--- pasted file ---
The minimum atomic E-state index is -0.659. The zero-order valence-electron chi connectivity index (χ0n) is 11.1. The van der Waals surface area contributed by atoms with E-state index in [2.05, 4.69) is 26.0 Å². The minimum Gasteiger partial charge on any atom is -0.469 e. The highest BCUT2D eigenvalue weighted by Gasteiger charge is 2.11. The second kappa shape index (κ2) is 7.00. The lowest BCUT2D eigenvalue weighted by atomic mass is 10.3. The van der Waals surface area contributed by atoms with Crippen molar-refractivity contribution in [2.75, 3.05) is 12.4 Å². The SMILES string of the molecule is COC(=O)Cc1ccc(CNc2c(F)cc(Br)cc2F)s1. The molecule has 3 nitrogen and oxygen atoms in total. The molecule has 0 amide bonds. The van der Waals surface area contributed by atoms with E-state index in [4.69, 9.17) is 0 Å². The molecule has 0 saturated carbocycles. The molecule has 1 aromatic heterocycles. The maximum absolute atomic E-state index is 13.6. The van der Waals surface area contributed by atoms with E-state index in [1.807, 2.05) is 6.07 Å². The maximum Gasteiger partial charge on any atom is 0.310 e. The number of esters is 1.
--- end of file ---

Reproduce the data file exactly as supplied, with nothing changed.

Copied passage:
The minimum atomic E-state index is -0.659. The zero-order valence-electron chi connectivity index (χ0n) is 11.1. The van der Waals surface area contributed by atoms with E-state index in [2.05, 4.69) is 26.0 Å². The minimum Gasteiger partial charge on any atom is -0.469 e. The highest BCUT2D eigenvalue weighted by Gasteiger charge is 2.11. The second kappa shape index (κ2) is 7.00. The lowest BCUT2D eigenvalue weighted by atomic mass is 10.3. The van der Waals surface area contributed by atoms with Crippen molar-refractivity contribution in [2.75, 3.05) is 12.4 Å². The SMILES string of the molecule is COC(=O)Cc1ccc(CNc2c(F)cc(Br)cc2F)s1. The molecule has 3 nitrogen and oxygen atoms in total. The molecule has 0 amide bonds. The van der Waals surface area contributed by atoms with E-state index in [4.69, 9.17) is 0 Å². The molecule has 0 saturated carbocycles. The molecule has 1 aromatic heterocycles. The maximum absolute atomic E-state index is 13.6. The van der Waals surface area contributed by atoms with E-state index in [1.807, 2.05) is 6.07 Å². The maximum Gasteiger partial charge on any atom is 0.310 e. The number of esters is 1.